On August 11, skygazers witnessed a partial solar eclipse or Aanshik Surya Grahan, wherein a part of the sun appeared to be covered by the moon's shadow. The rare celestial event resulted in the sun being visible as a crescent or as a disk with a hollow centre. 

On July 28, stargazers also were witness to Chandragrahan or Blood Moon, a spectacular celestial phenomenon. Blood Moon 2018 was the longest total lunar eclipse of the 21st century. It lasted beyond 100 minutes. The first part of the lunar eclipse saw the moon fall under the earth's shadow. This part of the eclipse is known as the penumbral eclipse as the moon is under partial influence of the shadow cast by the earth also called Umbra. 

8. NASA bid goodbye to planet-hunting Kepler space telescope 

In October, NASA decided to retire its Kepler space telescope that discovered more than 2,600 planets and ran out of fuel needed for further science operations. Working in deep space for nine years, Kepler discovered planets from outside the solar system, many of which could be promising places for life. Launched on March 6 in 2009, the Kepler space telescope combined cutting-edge techniques in measuring stellar brightness with the largest digital camera outfitted for outer space observations at that time. A recent analysis of Kepler's discoveries suggested that 20 to 50 per cent of the stars visible in the night sky were likely to have small, possibly rocky, planets similar in size to Earth, and located within the habitable zone of their parent stars, which means they're located at distances from their parent stars where liquid water, a vital ingredient to life as we know it, might pool on the planet surface.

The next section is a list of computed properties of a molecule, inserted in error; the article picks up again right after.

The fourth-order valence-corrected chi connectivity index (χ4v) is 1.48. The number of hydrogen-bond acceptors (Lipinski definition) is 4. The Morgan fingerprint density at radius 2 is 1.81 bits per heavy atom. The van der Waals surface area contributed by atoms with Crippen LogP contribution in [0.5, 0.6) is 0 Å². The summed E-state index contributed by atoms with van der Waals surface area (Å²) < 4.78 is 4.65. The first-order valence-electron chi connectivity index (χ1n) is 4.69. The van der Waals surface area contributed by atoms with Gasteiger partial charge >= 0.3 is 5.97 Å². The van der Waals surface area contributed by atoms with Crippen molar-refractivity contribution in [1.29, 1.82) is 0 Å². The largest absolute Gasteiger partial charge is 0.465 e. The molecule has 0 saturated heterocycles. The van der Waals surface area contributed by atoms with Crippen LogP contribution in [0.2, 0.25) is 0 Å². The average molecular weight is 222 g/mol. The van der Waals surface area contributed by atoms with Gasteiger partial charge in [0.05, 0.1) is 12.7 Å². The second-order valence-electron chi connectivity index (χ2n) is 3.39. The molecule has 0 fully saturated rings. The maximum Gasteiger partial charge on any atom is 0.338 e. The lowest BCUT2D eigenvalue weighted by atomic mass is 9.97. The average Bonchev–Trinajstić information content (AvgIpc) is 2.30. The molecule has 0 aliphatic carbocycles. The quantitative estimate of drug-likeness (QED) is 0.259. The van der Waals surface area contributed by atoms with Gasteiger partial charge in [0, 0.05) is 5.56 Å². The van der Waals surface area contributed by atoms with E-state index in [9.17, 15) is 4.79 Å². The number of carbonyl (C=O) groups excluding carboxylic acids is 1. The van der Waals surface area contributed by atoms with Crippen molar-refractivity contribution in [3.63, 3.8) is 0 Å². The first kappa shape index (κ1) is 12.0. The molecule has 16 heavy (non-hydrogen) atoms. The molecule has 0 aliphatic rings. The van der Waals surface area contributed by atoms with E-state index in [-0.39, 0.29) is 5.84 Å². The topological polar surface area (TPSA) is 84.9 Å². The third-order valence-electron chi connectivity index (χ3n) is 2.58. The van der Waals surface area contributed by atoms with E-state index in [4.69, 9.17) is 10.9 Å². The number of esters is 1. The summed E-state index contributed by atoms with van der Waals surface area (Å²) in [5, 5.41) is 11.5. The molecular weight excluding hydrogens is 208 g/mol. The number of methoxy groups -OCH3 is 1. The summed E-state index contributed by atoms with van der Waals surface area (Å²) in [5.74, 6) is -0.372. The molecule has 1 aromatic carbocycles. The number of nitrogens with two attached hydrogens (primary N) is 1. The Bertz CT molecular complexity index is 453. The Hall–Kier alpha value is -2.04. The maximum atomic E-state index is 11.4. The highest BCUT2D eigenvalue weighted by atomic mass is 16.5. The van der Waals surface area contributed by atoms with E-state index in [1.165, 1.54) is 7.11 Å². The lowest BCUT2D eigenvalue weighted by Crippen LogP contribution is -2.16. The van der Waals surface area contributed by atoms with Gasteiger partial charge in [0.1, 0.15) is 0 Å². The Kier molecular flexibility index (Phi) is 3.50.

9. Voyager 2 is now also in interstellar space behind its Voyager 1 twin: Forty-one years after it left Earth, NASAs Voyager 2 probe has now become only the second human-made object to enter interstellar space after its twin Voyager 1 did in 2012.

Since November 5, the instrument on Voyager 2 that detects plasma from the Sun, also called solar wind, has not observed solar wind, indicating that it has left the heliosphere, "the protective bubble of particles and magnetic fields created by the Sun."

Voyager 2 is now some 18 billion kilometers away compared to Voyager 1 at 21.6 billion kilometers, both offering a measure of how far the empire of the Sun stretches. In terms of the reach of heliospheric particles or particles from the Sun, both spacecraft are effectively outside of it but they still have a long way to traverse for them to escape the influence of solar gravity.

10. NASA's InSight lander places first instrument on Mars

NASA's InSight lander has deployed its first instrument onto the surface of Mars, marking the first time a seismometer had ever been placed onto the surface of another planet. The InSight team has been working carefully toward deploying its two dedicated science instruments onto Martian soil since landing on Mars on November 26. Besides the seismometer, also known as the Seismic Experiment for Interior Structure (SEIS), the other one is the heat probe, known as the Heat Flow and Physical Properties Probe (HP3). To ensure the successful deployment of the instruments, engineers had to verify the robotic arm that picks up and places InSight's instruments onto the Martian surface was working properly.